Cancer Freeze ‘18 to benefit 3 kids

Published 1:02 am Thursday, November 16, 2017

Three of the six people who will benefit from the 12th annual Cancer Freeze are children.

“This is the most children we’ve ever had in one Cancer Freeze,” Jennifer Davidson, co-founder of Cancer Freeze, said.

Cancer Freeze began as a one-day fundraiser on Lake Jackson, but has grown to include other fundraising that culminates with that traditional one-day event each February. Organizers choose individuals who are fighting cancer to benefit from the fundraising.

Isyss Couch, Abigail Bowen and Jackson Conway, all diagnosed with childhood cancers, are three of the six recipients.

Couch, who is 10 and lives in Andalusia, has Diffuse Intrusive Potine Giloma.

Couch noticed an abnormal weakness on the left side of her body while playing basketball. Couch thought nothing of it, but as time passed her balance was off and she developed double vision as well as slurred speech.

What seemed normal, took a turn for the worse, Couch’s condition is a rare brain tumor.

She spent most of her fourth grade year being treated at The Children’s Hospital in Birmingham.

Jackson Conway, 14, is from Evergreen and attends Sparta Academy. He discovered his condition when a painful bump formed inside of his mouth on the bottom right of his jaw. Conway was taken to the local ER.

Doctors initially thought it was a cyst or abscessed tooth, but after a biopsy, Conway was sent to UAB’s Kirklin Clinic.

Conway has metastatic Ewing’s Sarcoma.

He was enrolled and accepted into a clinical trial at MD Anderson in Houston.

Since then, Conway has completed six rounds of chemo, and on Nov. 10, he had the tumor removed from his jaw.

He is to complete four more months of intensive chemotherapy, as well as treatment with the clinical trial chemotherapy drug.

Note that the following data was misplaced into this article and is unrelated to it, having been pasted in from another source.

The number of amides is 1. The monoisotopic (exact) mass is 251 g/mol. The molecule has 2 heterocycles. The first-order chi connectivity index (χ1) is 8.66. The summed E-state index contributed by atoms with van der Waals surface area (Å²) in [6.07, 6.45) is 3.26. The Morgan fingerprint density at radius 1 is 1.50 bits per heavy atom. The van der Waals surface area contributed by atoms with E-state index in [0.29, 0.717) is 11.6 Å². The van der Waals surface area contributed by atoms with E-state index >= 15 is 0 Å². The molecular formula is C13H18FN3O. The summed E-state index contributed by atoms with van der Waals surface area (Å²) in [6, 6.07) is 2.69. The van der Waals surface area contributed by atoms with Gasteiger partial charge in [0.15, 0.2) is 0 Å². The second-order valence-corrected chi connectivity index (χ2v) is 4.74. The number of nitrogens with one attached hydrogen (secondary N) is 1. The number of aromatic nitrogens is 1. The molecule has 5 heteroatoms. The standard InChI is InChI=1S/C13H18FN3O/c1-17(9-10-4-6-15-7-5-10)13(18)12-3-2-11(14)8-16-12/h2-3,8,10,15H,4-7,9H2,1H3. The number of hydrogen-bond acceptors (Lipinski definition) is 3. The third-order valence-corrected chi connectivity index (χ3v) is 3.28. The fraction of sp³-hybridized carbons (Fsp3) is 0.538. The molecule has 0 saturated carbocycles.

Abigail Bowen is the third child recipient.

Bowen is a 14-month-old from Luverne.

Bowen’s family discovered her condition when she was only eight months old.

Bowen started to get sick after a cut on her finger that got infected, so her family took her to the doctor.

The next day, her family took her back to the doctor.

Bowen’s condition worsened, so the doctor began doing blood work.

The family spent five days in the hospital, then transferred to The Children’s Hospital in Birmingham.

A bone marrow biopsy was done, and Bowen’s results indicated that she had Childhood Acute Lymphoblastic Leukemia, Pre B.

Bowen receives chemotherapy every day at home, and has a minimum of two years for a treatment plan.

Other recipients this year are Amy Kay Joyner, Tammy Prescott, and Jake Taylor.

For the past three years, the event has raised $50,000, and Davidson has high hopes for 2018.

“I am absolutely excited,” Davidson said.

Cancer Freeze raises money through its various events such as the pancake breakfast, fishing tournament, car show, chili cook-off, live auction, raffle ticket sales, and the Cancer Freeze 5K Run/Walk.

“All the events take place in the day, and after all expenses are paid towards the event, we evenly divide up the money and give to each recipient,” Davidson said, “No money is kept by anyone but the recipients,” she said.

This year, “The Voice” contestant, Charity Bowden, will return for a second year to sing the National Anthem.

Cancer Freeze 2018 will be held on Feb. 3, starting at 7 a.m.

For more information on event scheduling, go to the event’s Facebook page: or go to